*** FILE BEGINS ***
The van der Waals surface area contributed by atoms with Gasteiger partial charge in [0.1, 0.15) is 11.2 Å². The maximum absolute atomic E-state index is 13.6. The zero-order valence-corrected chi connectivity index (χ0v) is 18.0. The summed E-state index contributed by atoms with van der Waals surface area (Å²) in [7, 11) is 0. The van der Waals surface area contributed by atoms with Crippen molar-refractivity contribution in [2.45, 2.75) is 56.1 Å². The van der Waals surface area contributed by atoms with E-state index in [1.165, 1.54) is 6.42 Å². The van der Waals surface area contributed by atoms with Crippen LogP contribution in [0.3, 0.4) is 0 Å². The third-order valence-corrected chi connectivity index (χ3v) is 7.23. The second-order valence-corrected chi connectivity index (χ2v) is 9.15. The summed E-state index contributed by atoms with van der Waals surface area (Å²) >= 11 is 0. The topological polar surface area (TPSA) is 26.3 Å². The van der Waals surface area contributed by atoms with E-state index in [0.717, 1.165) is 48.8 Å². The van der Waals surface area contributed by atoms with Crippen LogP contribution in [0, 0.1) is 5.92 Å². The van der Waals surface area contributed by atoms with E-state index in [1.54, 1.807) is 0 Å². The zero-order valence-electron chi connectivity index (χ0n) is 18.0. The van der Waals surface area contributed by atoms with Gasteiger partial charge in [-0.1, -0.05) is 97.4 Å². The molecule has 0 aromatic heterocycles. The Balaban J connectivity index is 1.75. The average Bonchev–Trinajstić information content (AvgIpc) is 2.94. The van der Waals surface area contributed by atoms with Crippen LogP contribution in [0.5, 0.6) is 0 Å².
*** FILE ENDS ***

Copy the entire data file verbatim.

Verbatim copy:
The van der Waals surface area contributed by atoms with Gasteiger partial charge in [0.1, 0.15) is 11.2 Å². The maximum absolute atomic E-state index is 13.6. The zero-order valence-corrected chi connectivity index (χ0v) is 18.0. The summed E-state index contributed by atoms with van der Waals surface area (Å²) in [7, 11) is 0. The van der Waals surface area contributed by atoms with Crippen molar-refractivity contribution in [2.45, 2.75) is 56.1 Å². The van der Waals surface area contributed by atoms with E-state index in [1.165, 1.54) is 6.42 Å². The van der Waals surface area contributed by atoms with Crippen LogP contribution in [0.3, 0.4) is 0 Å². The third-order valence-corrected chi connectivity index (χ3v) is 7.23. The second-order valence-corrected chi connectivity index (χ2v) is 9.15. The summed E-state index contributed by atoms with van der Waals surface area (Å²) >= 11 is 0. The topological polar surface area (TPSA) is 26.3 Å². The van der Waals surface area contributed by atoms with E-state index in [0.717, 1.165) is 48.8 Å². The van der Waals surface area contributed by atoms with Crippen LogP contribution in [0, 0.1) is 5.92 Å². The van der Waals surface area contributed by atoms with E-state index in [1.54, 1.807) is 0 Å². The zero-order valence-electron chi connectivity index (χ0n) is 18.0. The van der Waals surface area contributed by atoms with Gasteiger partial charge in [-0.1, -0.05) is 97.4 Å². The molecule has 0 aromatic heterocycles. The Balaban J connectivity index is 1.75. The average Bonchev–Trinajstić information content (AvgIpc) is 2.94. The van der Waals surface area contributed by atoms with Crippen LogP contribution in [0.5, 0.6) is 0 Å².